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UNITED STATES v. SMOLLAR

November 8, 1972

UNITED STATES of America
v.
Alvin SMOLLAR, Defendant


Motley, District Judge.


The opinion of the court was delivered by: MOTLEY

Memorandum Opinion on Motion to Suppress

MOTLEY, District Judge.

 The defendant, Alvin Smollar, was arrested on April 29, 1969 and indicted on January 7, 1971 (Indictment 71 Cr. 12) for violation of the mail theft statute, 18 U.S.C. ┬ž 1709.

 Defendant filed a pretrial motion to suppress a credit card obtained from his automobile on April 29, 1969 and a confession obtained from him on the same date.

 On May 9, 1972 the court held a suppression hearing to determine whether the credit card was legally seized and whether the confession was validly obtained. Defendant's motion is denied for the reasons set forth below.

 Postal Inspectors Robert Bazen and Louis Duquette had been investigating the loss of credit cards on the delivery route to which defendant was assigned as a regular carrier. They gave a "test" letter to the foreman of mail carriers at defendant's station. The foreman placed the test letter in the mail that Mr. Smollar was to deliver. Inspector Bazen saw the letter placed in the tray from which defendant sorted his mail but could not actually see defendant remove the test letter from the tray and place it in his rack. The test letter contained a Diner's Club credit card.

 The inspectors then followed defendant on his rounds and found that the letter was neither delivered to the place to which it had been addressed nor returned to the post office when defendant completed his rounds.

 After the inspectors verified that the test letter had not been returned to the post office, they observed defendant leave the station at 2:16 P.M. They arrested him at a nearby garage as he was getting into his automobile. As Mr. Smollar stepped out of the automobile, Inspector Bazen patted him down. He then advised defendant that he did not have to say anything, that anything he said could be used against him in court, that he could have an attorney, and that if he could not afford one, an attorney would be appointed for him. Mr. Bazen further told defendant that any discussion of Mr. Smollar's case would await their arrival at the General Post Office. Defendant denied that he was so advised.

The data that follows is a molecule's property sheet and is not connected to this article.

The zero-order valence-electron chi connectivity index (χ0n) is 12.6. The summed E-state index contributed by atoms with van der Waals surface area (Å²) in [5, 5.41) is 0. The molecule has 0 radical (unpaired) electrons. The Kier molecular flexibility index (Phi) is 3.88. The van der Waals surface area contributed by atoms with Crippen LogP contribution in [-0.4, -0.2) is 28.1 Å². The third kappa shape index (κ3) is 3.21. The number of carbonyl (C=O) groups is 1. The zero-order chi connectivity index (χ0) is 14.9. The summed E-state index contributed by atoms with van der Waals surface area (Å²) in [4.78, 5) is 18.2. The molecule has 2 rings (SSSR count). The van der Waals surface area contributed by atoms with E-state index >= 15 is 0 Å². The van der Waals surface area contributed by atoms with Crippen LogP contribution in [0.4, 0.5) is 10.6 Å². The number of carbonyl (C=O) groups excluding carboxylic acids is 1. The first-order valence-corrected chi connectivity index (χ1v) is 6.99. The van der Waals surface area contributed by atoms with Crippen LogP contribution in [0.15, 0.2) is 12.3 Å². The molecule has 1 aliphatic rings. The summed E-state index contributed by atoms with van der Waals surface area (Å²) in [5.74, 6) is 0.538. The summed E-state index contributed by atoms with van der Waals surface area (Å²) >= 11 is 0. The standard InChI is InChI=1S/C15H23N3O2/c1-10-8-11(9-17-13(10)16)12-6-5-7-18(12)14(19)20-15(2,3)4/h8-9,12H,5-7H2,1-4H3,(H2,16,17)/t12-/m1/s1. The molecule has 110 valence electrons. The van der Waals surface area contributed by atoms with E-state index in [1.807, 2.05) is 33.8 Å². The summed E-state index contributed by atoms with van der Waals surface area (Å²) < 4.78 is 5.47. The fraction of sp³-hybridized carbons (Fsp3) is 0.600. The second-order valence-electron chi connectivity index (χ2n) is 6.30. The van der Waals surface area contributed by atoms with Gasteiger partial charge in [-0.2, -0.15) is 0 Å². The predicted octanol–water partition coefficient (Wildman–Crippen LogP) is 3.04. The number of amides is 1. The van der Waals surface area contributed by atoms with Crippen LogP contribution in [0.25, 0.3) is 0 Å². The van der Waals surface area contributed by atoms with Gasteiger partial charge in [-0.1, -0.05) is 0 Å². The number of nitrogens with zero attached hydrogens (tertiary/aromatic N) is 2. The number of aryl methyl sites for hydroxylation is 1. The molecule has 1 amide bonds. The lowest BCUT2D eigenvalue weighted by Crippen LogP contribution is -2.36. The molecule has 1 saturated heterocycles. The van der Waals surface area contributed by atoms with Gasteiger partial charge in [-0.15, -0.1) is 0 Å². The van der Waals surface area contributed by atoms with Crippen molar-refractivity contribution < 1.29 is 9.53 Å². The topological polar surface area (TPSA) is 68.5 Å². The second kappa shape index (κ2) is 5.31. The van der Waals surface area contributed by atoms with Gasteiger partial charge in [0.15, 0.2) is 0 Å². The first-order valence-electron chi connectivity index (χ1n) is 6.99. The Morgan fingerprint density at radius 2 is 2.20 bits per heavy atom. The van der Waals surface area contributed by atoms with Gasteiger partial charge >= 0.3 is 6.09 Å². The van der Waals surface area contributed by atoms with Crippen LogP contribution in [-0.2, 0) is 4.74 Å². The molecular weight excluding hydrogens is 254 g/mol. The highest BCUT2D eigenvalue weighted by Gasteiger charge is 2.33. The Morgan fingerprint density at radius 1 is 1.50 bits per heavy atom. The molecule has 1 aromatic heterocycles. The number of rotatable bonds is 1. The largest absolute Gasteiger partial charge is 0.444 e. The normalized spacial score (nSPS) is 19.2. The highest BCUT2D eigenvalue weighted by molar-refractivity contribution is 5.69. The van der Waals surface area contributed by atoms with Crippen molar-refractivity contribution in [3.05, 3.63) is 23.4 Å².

Defendant and the postal inspectors then entered defendant's car and defendant drove them to the General Post Office. Inspector Bazen, who was sitting in the back seat, observed a book with the end of what he believed to be a credit card protruding. He opened the book and observed a Unicard credit card. The book containing the credit card was then carried to Inspector Bazen's office at the General Post Office.

 Defendant contended that the inspectors discovered the Unicard during a search of the trunk of his automobile. The inspectors did not have a search warrant.

 After arriving at the General Post Office, defendant and the two postal inspectors proceeded to Inspector Bazen's office. Defendant signed a warning and waiver form listing the warnings required by Miranda v. Arizona, 384 U.S. 436, 86 S. Ct. 1602, 16 L. Ed. 2d 694 (1966) and stating his intention to waive those rights. (See Government's Exhibit 2). Defendant dated the form and put the time of 2:35 P.M. on it. He also signed the confession in question and a letter of resignation from the post office.

 I. Defendant claims there was not adequate probable cause to justify the arrest on April 29, 1969 and, therefore, the evidence discovered in the automobile and the confession obtained at the General Post Office are inadmissible as fruits of an illegal arrest. Wong Sun v. United States, 371 U.S. 471, 83 S. Ct. 407, 9 L. Ed. 2d 441 (1963).

 The court rejects this contention. As found above, prior to defendant's arrest, Inspectors Bazen and Duquette had been advised that credit cards had been lost on Mr. Smollar's route. On April 29, 1969, the inspectors, as part of their investigation, gave a test letter to defendant's foreman containing a credit card addressed to a person on defendant's route. They followed defendant on his rounds and observed that the test letter was not in the addressee's mailbox nor was the letter returned to defendant's post office station.

 The evidence before the inspectors at the time they arrested Mr. Smollar did not point conclusively to defendant's guilt. One of the other men regularly assigned to defendant's route or neighbors may have been responsible for the credit card losses which the inspectors were investigating. There are also innocent explanations for the loss of the test letter. The inspectors did not actually see the letter placed in defendant's rack. It is possible, therefore, that the letter was misplaced at the station. It is also possible that defendant mistakenly delivered the letter to the wrong address or that it was delivered to the proper address but that the addressee removed it from the mailbox before the inspectors were able to observe the box's contents.

 Nevertheless, "[evidence] required to establish guilt is not necessary. . . . Probable cause exists if the facts and circumstances known to the officer warrant a prudent man in believing that the offense has been committed." Henry v. United States, ...


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